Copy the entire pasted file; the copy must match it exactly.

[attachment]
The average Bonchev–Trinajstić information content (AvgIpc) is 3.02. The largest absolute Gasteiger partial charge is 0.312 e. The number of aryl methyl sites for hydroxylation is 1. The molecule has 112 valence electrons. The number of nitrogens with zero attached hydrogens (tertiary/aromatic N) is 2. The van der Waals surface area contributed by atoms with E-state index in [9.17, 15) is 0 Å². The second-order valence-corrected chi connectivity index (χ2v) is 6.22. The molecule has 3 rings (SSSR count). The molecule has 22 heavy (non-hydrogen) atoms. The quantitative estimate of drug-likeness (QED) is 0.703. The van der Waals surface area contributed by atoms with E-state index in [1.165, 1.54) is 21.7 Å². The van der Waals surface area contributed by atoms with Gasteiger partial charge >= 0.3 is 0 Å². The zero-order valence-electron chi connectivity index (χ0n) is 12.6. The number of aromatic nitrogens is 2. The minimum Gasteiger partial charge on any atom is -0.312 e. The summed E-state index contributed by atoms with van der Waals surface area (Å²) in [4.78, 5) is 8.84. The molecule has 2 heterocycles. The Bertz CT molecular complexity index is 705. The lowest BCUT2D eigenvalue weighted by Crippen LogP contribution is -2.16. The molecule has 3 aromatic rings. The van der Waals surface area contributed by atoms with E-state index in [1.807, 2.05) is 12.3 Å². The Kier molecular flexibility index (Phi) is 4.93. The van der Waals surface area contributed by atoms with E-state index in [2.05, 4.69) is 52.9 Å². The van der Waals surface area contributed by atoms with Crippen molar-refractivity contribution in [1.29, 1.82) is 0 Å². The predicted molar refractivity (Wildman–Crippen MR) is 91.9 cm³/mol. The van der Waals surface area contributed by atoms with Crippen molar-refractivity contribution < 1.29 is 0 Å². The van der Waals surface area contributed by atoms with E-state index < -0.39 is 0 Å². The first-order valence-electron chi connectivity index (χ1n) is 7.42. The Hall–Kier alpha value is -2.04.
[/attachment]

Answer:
The average Bonchev–Trinajstić information content (AvgIpc) is 3.02. The largest absolute Gasteiger partial charge is 0.312 e. The number of aryl methyl sites for hydroxylation is 1. The molecule has 112 valence electrons. The number of nitrogens with zero attached hydrogens (tertiary/aromatic N) is 2. The van der Waals surface area contributed by atoms with E-state index in [9.17, 15) is 0 Å². The second-order valence-corrected chi connectivity index (χ2v) is 6.22. The molecule has 3 rings (SSSR count). The molecule has 22 heavy (non-hydrogen) atoms. The quantitative estimate of drug-likeness (QED) is 0.703. The van der Waals surface area contributed by atoms with E-state index in [1.165, 1.54) is 21.7 Å². The van der Waals surface area contributed by atoms with Gasteiger partial charge >= 0.3 is 0 Å². The zero-order valence-electron chi connectivity index (χ0n) is 12.6. The number of aromatic nitrogens is 2. The minimum Gasteiger partial charge on any atom is -0.312 e. The summed E-state index contributed by atoms with van der Waals surface area (Å²) in [4.78, 5) is 8.84. The molecule has 2 heterocycles. The Bertz CT molecular complexity index is 705. The lowest BCUT2D eigenvalue weighted by Crippen LogP contribution is -2.16. The molecule has 3 aromatic rings. The van der Waals surface area contributed by atoms with E-state index in [1.807, 2.05) is 12.3 Å². The Kier molecular flexibility index (Phi) is 4.93. The van der Waals surface area contributed by atoms with E-state index in [2.05, 4.69) is 52.9 Å². The van der Waals surface area contributed by atoms with Crippen molar-refractivity contribution in [1.29, 1.82) is 0 Å². The predicted molar refractivity (Wildman–Crippen MR) is 91.9 cm³/mol. The van der Waals surface area contributed by atoms with Crippen molar-refractivity contribution < 1.29 is 0 Å². The van der Waals surface area contributed by atoms with E-state index < -0.39 is 0 Å². The first-order valence-electron chi connectivity index (χ1n) is 7.42. The Hall–Kier alpha value is -2.04.